Lumino City is gorgeous. You could place a screenshot from the game next to an image from Laika Studios films like Coraline and ParaNorman and no one would question its place in the line-up. Playing with my young daughter prompted exaggerated, mouth-agape “Ooohs” and “Ahhs” as we moved from scene to scene, and I absolutely related to her excitement. Lumino City is meant to be more than just a beautiful series of images, but when it comes to puzzles, story, and characters, it plays things safe without offering quite the same inspiration as its visuals.
Part of what makes Lumino City so stunning is that all of the backgrounds (even the moving and rotating parts) were built by hand. Everything looks like you could reach out and feel the ridges on the cardboard, or tug at the yarn stringing everything together, because these structure actually exist in a studio space somewhere in Camberwell, London. The movements from scene to scene also showcase an expert understanding of the importance and use of excellent cinematography. I often moved from location to location just to see the camera pan around the structures.
Once you’re done gawking at the visuals, you can focus on the story and its characters. You are Lumi, the granddaughter of the local handyman. He gets kidnapped while you are making him some tea, and it becomes your task to track him down. The journey takes you to the top of Lumino City while meeting an assortment of characters and solving puzzles along the way.
Story is limited, as the goal of finding your grandpa never wanes, but some of the characters express interesting personalities. The guitarist with no pants and the helpful diner cook with a crush on Lumi both stand out as memorable, but the plot doesn’t expand until the game is over. Some backstory and an interesting environmental message appear as the credits roll, and I was disappointed these moments weren’t spread across the narrative. They would have added context during the playthrough, rather than making players assign significance retroactively.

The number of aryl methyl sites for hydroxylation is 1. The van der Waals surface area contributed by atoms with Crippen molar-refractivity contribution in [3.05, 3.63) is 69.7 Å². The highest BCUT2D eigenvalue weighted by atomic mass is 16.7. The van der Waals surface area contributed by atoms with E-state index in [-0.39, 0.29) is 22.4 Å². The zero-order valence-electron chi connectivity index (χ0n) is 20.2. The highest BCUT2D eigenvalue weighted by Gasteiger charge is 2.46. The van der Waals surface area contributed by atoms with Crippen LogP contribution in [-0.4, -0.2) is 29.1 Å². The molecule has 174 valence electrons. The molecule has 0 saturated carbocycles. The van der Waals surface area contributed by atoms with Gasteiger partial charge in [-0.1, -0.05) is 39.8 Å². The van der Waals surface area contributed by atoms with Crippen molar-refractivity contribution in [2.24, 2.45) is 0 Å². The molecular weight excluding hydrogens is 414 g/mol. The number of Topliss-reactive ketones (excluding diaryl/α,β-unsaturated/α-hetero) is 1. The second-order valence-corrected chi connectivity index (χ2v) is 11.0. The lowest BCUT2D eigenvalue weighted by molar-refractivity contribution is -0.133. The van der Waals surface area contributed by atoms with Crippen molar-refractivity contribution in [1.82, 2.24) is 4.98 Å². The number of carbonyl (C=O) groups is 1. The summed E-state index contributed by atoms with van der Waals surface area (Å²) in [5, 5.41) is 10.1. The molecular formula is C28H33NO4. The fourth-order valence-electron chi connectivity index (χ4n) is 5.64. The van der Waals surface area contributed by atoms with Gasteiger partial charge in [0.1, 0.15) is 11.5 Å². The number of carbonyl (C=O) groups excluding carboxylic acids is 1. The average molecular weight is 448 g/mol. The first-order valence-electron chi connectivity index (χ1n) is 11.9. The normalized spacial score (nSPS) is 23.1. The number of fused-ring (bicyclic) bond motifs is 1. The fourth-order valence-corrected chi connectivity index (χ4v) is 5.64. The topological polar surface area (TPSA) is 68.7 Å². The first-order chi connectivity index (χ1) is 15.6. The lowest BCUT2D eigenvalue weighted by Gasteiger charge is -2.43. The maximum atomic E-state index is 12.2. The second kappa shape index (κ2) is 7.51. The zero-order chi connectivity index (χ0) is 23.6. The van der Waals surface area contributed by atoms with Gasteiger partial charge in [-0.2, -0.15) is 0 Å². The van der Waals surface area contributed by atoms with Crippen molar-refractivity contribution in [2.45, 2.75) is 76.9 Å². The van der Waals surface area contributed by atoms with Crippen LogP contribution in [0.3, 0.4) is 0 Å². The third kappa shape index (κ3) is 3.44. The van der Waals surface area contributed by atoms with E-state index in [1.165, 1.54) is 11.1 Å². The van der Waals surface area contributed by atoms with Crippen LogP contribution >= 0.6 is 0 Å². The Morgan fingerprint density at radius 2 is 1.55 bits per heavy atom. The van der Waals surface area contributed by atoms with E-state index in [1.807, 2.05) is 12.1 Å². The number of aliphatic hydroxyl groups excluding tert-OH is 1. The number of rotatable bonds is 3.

Lumino City's puzzles are familiar to anyone who has played a point-and-click adventure. Certain objects collected in your inventory must be used to make it to new locations – like using lemons collected from a tree to create an electric current. You will also find yourself looking at a series of rotating wheels or switches, hitting on-screen buttons and performing trial-and-error tasks until something happens. The puzzles get especially tough near the end, but the novel hint system prevents you from ever getting entirely stuck.
At the beginning, your grandpa drops a 900 page book you carry with you throughout your journey. You can look at every single page, which reads like a mechanic’s manual, but the table of contents offers math equations for finding the specific page containing the solution to each puzzle. As long as you know your order of operations, you can find the solution to any puzzle in the game. The book is not required to solve any of the puzzles, and is meant to serve as an optional hint system. By the end, I was relying on the book too much, but I was happy it existed. I’d rather have an in-game approach to hints rather than resort to the Internet for help.
Ignoring the beautiful visuals (which you shouldn’t), Lumino City is an unspectacular point-and-click game. It hits the familiar notes of the genre without veering into the dangerous realm of frustration, but doesn’t experiment with structure in any meaningful ways. It toes the point-and-click line with its mechanics, characters, and story but its hand-crafted aesthetic is what elevates it into the realm of something special worth experiencing.
Lumino City is beautiful,
but when it comes to puzzles, story, and characters, it plays things
safe without offering quite the same inspiration as its visuals.